And if anything, the trend is moving further away from physical education as an integral part of schools.  My daughter’s junior high recently changed its curriculum so that an improved STEM (Science, Technology, Engineering, and Math) program could be incorporated.  In doing so, it changed the P.E. class schedule so that instead of one period of active physical education every day with health as an additional class for one quarter each year, health now is rotated in once a quarter for two weeks INSTEAD of P.E. during that time.  In other words, the physical activity portion of P.E. has been reduced by eight weeks each school year.  Band also got a time boost under this arrangement so that during my daughter’s sixth grade year, she had band every day for a full period as well as getting pulled out of another class once a week for a lesson.  Not only did she lose eight weeks of P.E., but she spent more time in band than any other class. 

P.E. has never had strong support from parents from what I’ve seen.  Everyone pretty much ignores it.  For example, I’m writing this one week before parent-teacher conferences are scheduled to take place at my daughter’s junior high, which has a computerized system for signing up for the eighteen slots available for each teacher during the evening on which conferences are scheduled.  That system allows you to see just what times are available and how many conferences have been scheduled.  For the three P.E. (including health) teachers, nine of the available fifty-four (17%) slots had been requested, despite these three teachers teaching every student in the school (over three hundred kids).  Contrast that with my daughter’s math (18 of 18 slots already filled), social studies (18 of 18), and science (13 of 18) teachers who have a combined forty-nine of fifty-four (89%) conference times taken.  And those three teachers have a third the number of students (only the seventh graders) in their classes as the P.E. teachers do (who teach every sixth, seventh, and eighth grader).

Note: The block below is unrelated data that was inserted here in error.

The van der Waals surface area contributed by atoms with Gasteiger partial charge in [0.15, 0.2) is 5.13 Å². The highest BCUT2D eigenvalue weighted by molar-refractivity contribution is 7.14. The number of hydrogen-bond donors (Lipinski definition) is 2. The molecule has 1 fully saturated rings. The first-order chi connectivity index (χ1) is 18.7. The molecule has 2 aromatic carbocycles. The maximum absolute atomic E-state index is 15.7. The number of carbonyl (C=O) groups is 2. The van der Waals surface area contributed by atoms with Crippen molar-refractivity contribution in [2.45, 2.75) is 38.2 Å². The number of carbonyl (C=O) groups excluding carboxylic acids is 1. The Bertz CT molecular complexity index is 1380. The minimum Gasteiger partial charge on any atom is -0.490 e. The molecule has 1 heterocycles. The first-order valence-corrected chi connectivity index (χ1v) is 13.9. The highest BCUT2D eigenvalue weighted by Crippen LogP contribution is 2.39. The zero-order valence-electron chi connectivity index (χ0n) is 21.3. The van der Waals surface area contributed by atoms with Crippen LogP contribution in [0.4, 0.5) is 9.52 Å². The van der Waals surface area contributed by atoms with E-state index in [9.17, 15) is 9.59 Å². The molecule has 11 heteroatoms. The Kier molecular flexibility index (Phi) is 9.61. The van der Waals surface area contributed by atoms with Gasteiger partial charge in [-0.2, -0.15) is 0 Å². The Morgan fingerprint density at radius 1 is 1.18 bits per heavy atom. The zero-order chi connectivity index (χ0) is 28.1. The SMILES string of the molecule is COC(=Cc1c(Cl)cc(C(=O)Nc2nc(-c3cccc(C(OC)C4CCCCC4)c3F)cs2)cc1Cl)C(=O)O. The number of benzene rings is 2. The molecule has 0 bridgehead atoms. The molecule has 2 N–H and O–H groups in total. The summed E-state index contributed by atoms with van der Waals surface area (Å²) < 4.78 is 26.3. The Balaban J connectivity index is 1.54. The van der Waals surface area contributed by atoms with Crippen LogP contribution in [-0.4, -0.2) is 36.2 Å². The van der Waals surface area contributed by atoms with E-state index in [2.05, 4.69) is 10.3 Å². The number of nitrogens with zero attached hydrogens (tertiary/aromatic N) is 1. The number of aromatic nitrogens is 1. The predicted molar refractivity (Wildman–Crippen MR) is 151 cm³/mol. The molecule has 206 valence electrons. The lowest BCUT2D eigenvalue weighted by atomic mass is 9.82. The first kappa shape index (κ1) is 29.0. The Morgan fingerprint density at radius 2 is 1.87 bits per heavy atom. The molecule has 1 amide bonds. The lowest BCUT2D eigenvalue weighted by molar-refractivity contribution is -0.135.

And some P.E. departments have not helped themselves in this quest for relevance.  In the high school where I used to work (and where I met my wife who was a P.E./Health teacher at the time), P.E. has been excluded from the grade point average of students.  What that means is that when class rank, honor rolls, and the like are figured, the grade a student has received for P.E. isn’t counted.  That supposedly straight-A student might actually have a D in P.E., but no one seems to care.  And when it was suggested years ago that P.E. should be included like every other class, many of the P.E. teachers at the time argued strongly against that change, insisting that the “stress reduction” purpose of a more recess-like P.E. period was preferable to injecting more standards or rigor into the class.  So many of the kids in the high school don’t take P.E. very seriously, and even some of their P.E. teachers seem to see their classes as an irritant to be endured until they can get to their true calling, coaching.

With the Common Core push attracting all kinds of attention, with outside agencies creating standards for schools that often have little resemblance to individual school’s situation; we should at least take advantage of this flawed trend to focus on an area where there is much greater unanimity on appropriate standards: Physical Fitness.  While nothing is ever completely figured out or static, we do know a great deal about what it takes to be healthy.  What we eat and how we exercise have been studied extensively, so we can and should begin work on Common Core standards relating to physical education classes and the overall health of our kids.  From our lunch rooms to our playgrounds to our gyms to our classrooms, our children need more stringent guidance on taking care of the most precious gift they have been given—their bodies.  That physical education is not a higher priority in this country is a huge oversight, but it is one that we can easily address.  A body is a terrible thing to waste.

For more on school reform, see James Crandell’s website



One comment

  1. Pingback: Two More Public School Ambitions |